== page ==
It All Begins With the Net D

Although some businesses are just “kind-hearted,” most are seeking to establish a competitive advantage in the marketplace when they allow their customers 10 to 90 days to pay for products and services already rendered. The practice of allowing their customers 10 to 90 days to pay is known as “Net D,” another name for “trade credit,” which represents how much of an outstanding invoice is required to be paid in full within a particular number of days.

Trade credit is one of the largest sources of financing utilized in the United States in general, and perhaps the biggest source of financing utilized by businesses. Certain clients might be provided a discount if they pay their invoices before the deadline.

For example, a contractor would issue an invoice for $7,500, with terms that list “5% 10, Net 30.”

This would represent that the invoice is due in full within 30 days. But if the client pays the entire bill within 10 days, they will receive a 5% discount ($375) off of the outstanding invoice amount, and would just need to pay $7,125. The creation of this invoice with Net D creates the “accounts receivable,” which becomes an actual asset that is listed on the balance sheet of the business that rendered the services.

How Factoring Works

With accounts receivable factoring, you will have a factoring company (known as a buyer), and then you will have the merchant looking to sell the outstanding invoices/receivables from their balance sheet (known as the seller). The factoring company will first buy the invoices/receivables off of the merchant’s balance sheet, then turn around and advance anywhere from 60% to 80%  back to the merchant. The remaining 20% to 40% is advanced to the merchant after their client completes payment in full, minus a discount fee that usually ranges from 1% to 7%, depending on the credit and risk profile of the merchant’s clients. (Yes, it’s your clients that are being evaluated instead of you, because the factoring company is taking on the invoice in expectation that your client will pay it.)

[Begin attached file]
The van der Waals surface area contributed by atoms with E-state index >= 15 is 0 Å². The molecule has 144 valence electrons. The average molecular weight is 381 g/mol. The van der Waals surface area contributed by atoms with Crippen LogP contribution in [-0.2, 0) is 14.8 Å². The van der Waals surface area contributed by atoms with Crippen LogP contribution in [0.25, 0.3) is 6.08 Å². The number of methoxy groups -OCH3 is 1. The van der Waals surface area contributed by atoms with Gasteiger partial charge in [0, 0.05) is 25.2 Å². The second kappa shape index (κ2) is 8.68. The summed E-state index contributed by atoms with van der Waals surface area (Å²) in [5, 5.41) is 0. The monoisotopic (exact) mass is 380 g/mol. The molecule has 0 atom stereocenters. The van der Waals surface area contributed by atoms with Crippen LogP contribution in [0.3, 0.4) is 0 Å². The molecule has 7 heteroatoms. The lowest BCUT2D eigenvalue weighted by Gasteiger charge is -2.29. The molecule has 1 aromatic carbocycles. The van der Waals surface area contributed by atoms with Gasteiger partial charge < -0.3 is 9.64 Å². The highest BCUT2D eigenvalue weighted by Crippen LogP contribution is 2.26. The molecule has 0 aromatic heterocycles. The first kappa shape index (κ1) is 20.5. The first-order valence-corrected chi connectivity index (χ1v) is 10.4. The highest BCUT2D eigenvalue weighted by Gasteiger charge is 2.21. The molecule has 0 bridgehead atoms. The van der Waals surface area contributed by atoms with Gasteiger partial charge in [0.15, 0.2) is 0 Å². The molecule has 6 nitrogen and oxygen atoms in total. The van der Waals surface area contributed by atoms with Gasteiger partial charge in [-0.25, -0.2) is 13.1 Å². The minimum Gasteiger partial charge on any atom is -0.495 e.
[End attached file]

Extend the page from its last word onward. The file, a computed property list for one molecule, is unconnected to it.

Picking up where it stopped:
Most factoring agreements are done on a non-recourse basis, where if the merchant’s clients do not complete payment as scheduled, the risk/loss of non-payment would fall on the factoring company that bought the invoices/receivables. However, in some cases you could have “recourse factoring” where even though the merchant could still be held liable for losses if clients do not complete full payment.

What’s Next

Canadian businessman Robert Herjavec says that “cash is the lifeblood of a business,” in that cash operates similar to how real blood works within the human anatomy by supplying the essential nutrients to life-flow. So accounts receivable factoring could in fact be the paramedic that saves the existence of a business during those times of “blood clot.”

As mentioned, Net D, or trade credit, creates the “accounts receivable,” which, if not managed properly, could lead to cash flow issues for a business (blood clots) that could choke out its existence. One way to address this problem is to factor accounts receivables.

However, there are other methods to handle accounts receivables, which include a form of asset-based lending called accounts receivable financing, as well as a very similar method known as purchase order financing. Credit cards and lines of credit are another way to deal with bridging the purchase-payment gap. In the next discussion, I will touch on these options, and how your business could utilize these tools to avoid a cash flow crunch.